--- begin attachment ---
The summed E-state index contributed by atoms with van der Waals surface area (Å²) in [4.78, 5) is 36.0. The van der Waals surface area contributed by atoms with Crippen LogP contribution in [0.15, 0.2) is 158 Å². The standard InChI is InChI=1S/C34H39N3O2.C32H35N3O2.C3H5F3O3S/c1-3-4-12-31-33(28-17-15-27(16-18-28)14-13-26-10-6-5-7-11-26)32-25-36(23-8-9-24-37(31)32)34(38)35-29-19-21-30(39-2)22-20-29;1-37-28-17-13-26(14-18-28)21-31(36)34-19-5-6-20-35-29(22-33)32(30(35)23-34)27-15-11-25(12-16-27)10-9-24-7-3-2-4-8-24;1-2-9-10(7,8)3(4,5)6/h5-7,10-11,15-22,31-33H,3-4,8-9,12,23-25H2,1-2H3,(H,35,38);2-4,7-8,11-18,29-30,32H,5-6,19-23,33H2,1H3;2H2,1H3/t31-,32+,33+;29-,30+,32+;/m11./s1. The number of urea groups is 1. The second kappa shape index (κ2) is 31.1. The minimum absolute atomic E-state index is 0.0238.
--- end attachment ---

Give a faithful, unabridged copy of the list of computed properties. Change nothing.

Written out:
The summed E-state index contributed by atoms with van der Waals surface area (Å²) in [4.78, 5) is 36.0. The van der Waals surface area contributed by atoms with Crippen LogP contribution in [0.15, 0.2) is 158 Å². The standard InChI is InChI=1S/C34H39N3O2.C32H35N3O2.C3H5F3O3S/c1-3-4-12-31-33(28-17-15-27(16-18-28)14-13-26-10-6-5-7-11-26)32-25-36(23-8-9-24-37(31)32)34(38)35-29-19-21-30(39-2)22-20-29;1-37-28-17-13-26(14-18-28)21-31(36)34-19-5-6-20-35-29(22-33)32(30(35)23-34)27-15-11-25(12-16-27)10-9-24-7-3-2-4-8-24;1-2-9-10(7,8)3(4,5)6/h5-7,10-11,15-22,31-33H,3-4,8-9,12,23-25H2,1-2H3,(H,35,38);2-4,7-8,11-18,29-30,32H,5-6,19-23,33H2,1H3;2H2,1H3/t31-,32+,33+;29-,30+,32+;/m11./s1. The number of urea groups is 1. The second kappa shape index (κ2) is 31.1. The minimum absolute atomic E-state index is 0.0238.